Where should you position your measuring box?
Common practice is to put measuring boxes in a position that is both practically convenient and which provides representative measurements of the conditions in the greenhouse. For edible crop growers this is normally at the top of the crop whereas for ornamentals growers it is just above the crop canopy. Now that we are trying to save energy and be more precise with our environmental controls is this good enough; or can using an alternative position give better results?
Temperature and humidity measurements
The graph below shows the greenhouse environment measured at Red Roofs Nursery over the course of one day. Two measuring boxes were used positioned at:
- the conventional position at the top of the crop
- the bottom of the crop close to the stem bundles.
Click on graph to see a larger version
What do the temperature measurements tell us?
During the night, the energy input to the greenhouse is dominated by pipe heat, and under these conditions the temperature at the bottom of the crop is higher than at the top. On the other hand, during the day when there is significant solar radiation, the temperature is higher at the top of the crop.
This tells us that using the conventional measuring box position is fine if you are only interested in the conditions at the head of the crop. For example, if crop growth is your only concern then this location is OK.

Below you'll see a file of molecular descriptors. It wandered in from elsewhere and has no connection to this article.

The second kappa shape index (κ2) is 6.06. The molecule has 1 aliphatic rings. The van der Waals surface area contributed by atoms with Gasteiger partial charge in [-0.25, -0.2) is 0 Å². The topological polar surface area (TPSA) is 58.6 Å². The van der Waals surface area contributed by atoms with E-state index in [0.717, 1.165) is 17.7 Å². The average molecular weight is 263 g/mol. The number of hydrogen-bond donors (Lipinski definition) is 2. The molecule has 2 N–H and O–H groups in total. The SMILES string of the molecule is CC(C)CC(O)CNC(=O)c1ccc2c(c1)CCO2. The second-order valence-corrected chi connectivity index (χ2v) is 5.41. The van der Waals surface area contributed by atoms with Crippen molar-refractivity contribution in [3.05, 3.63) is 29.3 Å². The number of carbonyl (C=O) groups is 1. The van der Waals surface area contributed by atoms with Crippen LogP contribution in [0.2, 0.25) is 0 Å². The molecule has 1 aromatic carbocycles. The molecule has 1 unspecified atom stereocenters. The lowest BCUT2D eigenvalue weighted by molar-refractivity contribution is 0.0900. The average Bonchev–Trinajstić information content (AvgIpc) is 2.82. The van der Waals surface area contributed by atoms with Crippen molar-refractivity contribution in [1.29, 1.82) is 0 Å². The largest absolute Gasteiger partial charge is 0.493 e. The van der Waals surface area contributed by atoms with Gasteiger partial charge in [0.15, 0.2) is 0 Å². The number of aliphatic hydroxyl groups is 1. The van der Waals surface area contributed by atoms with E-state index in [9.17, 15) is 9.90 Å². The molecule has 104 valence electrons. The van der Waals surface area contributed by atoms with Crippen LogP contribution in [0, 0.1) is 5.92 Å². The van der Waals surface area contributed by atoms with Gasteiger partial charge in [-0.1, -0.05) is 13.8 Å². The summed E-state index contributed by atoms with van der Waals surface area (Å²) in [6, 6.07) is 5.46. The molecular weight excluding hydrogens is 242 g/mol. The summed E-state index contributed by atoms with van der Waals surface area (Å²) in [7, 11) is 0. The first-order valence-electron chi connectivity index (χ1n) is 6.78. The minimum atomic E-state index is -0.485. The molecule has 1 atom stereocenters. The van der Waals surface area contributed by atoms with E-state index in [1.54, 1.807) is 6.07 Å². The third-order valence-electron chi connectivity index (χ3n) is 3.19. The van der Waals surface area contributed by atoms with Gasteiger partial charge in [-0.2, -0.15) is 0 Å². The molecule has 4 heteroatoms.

However, if you are interested in what might be happening at the crop base, conventional practice is not going to give you accurate information. So, if you want to know about disease risk and the chance of condensation, you need to move your measuring box or use extra sensors to achieve accurate control.
And what about humidity?
When we look at the relative humidity measurements we can see that, on the day in question, the humidity was always higher at the top of the crop.
Again this begs the question about whether the measuring box position traditionally used by growers is correct; especially when humidity control is being carried out primarily for disease control purposes. Under these circumstances, controlling to the measurements taken from the conventional position could waste energy.
What are the options?
By simply installing an additional measuring box we have shown that relying on information from sensors placed in the traditional location alone could be both misleading and waste energy. So is the answer to install extra measuring boxes or are there other solutions?
Since the start of 2009 Red Roofs Nursery has been exploring some alternative approaches including infra-red sensors and extra temperature probes. Over the next two updates we will bring you the results of these investigations and explaining what the work has revealed.
For now one thing is clear, current commercial practice is a compromise and that by taking greater care with the measurements we take we can make energy savings.